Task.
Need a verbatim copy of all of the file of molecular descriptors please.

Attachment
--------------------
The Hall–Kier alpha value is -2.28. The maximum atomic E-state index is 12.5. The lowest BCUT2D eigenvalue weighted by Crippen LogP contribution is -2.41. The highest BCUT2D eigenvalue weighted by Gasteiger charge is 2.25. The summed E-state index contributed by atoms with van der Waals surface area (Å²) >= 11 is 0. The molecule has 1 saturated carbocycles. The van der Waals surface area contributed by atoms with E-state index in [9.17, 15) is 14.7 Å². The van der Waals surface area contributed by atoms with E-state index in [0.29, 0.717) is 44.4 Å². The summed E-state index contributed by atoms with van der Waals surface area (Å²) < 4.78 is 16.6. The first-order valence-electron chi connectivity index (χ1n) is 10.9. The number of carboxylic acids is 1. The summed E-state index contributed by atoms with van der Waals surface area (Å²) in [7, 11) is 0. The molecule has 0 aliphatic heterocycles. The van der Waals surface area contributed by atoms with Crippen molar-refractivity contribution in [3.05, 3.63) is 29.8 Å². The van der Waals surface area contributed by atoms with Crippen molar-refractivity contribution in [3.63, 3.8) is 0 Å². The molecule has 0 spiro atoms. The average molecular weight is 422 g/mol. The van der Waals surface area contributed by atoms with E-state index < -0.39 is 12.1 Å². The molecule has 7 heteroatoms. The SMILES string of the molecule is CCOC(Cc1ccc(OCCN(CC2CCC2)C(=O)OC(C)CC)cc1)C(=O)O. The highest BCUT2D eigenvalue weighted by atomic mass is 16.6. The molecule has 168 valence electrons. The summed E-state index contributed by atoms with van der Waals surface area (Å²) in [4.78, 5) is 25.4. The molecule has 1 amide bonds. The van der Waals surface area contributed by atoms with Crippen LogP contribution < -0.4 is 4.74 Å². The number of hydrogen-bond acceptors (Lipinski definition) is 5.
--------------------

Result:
The Hall–Kier alpha value is -2.28. The maximum atomic E-state index is 12.5. The lowest BCUT2D eigenvalue weighted by Crippen LogP contribution is -2.41. The highest BCUT2D eigenvalue weighted by Gasteiger charge is 2.25. The summed E-state index contributed by atoms with van der Waals surface area (Å²) >= 11 is 0. The molecule has 1 saturated carbocycles. The van der Waals surface area contributed by atoms with E-state index in [9.17, 15) is 14.7 Å². The van der Waals surface area contributed by atoms with E-state index in [0.29, 0.717) is 44.4 Å². The summed E-state index contributed by atoms with van der Waals surface area (Å²) < 4.78 is 16.6. The first-order valence-electron chi connectivity index (χ1n) is 10.9. The number of carboxylic acids is 1. The summed E-state index contributed by atoms with van der Waals surface area (Å²) in [7, 11) is 0. The molecule has 0 aliphatic heterocycles. The van der Waals surface area contributed by atoms with Crippen molar-refractivity contribution in [3.05, 3.63) is 29.8 Å². The van der Waals surface area contributed by atoms with Crippen molar-refractivity contribution in [3.63, 3.8) is 0 Å². The molecule has 0 spiro atoms. The average molecular weight is 422 g/mol. The van der Waals surface area contributed by atoms with E-state index < -0.39 is 12.1 Å². The molecule has 7 heteroatoms. The SMILES string of the molecule is CCOC(Cc1ccc(OCCN(CC2CCC2)C(=O)OC(C)CC)cc1)C(=O)O. The highest BCUT2D eigenvalue weighted by atomic mass is 16.6. The molecule has 168 valence electrons. The summed E-state index contributed by atoms with van der Waals surface area (Å²) in [4.78, 5) is 25.4. The molecule has 1 amide bonds. The van der Waals surface area contributed by atoms with Crippen LogP contribution < -0.4 is 4.74 Å². The number of hydrogen-bond acceptors (Lipinski definition) is 5.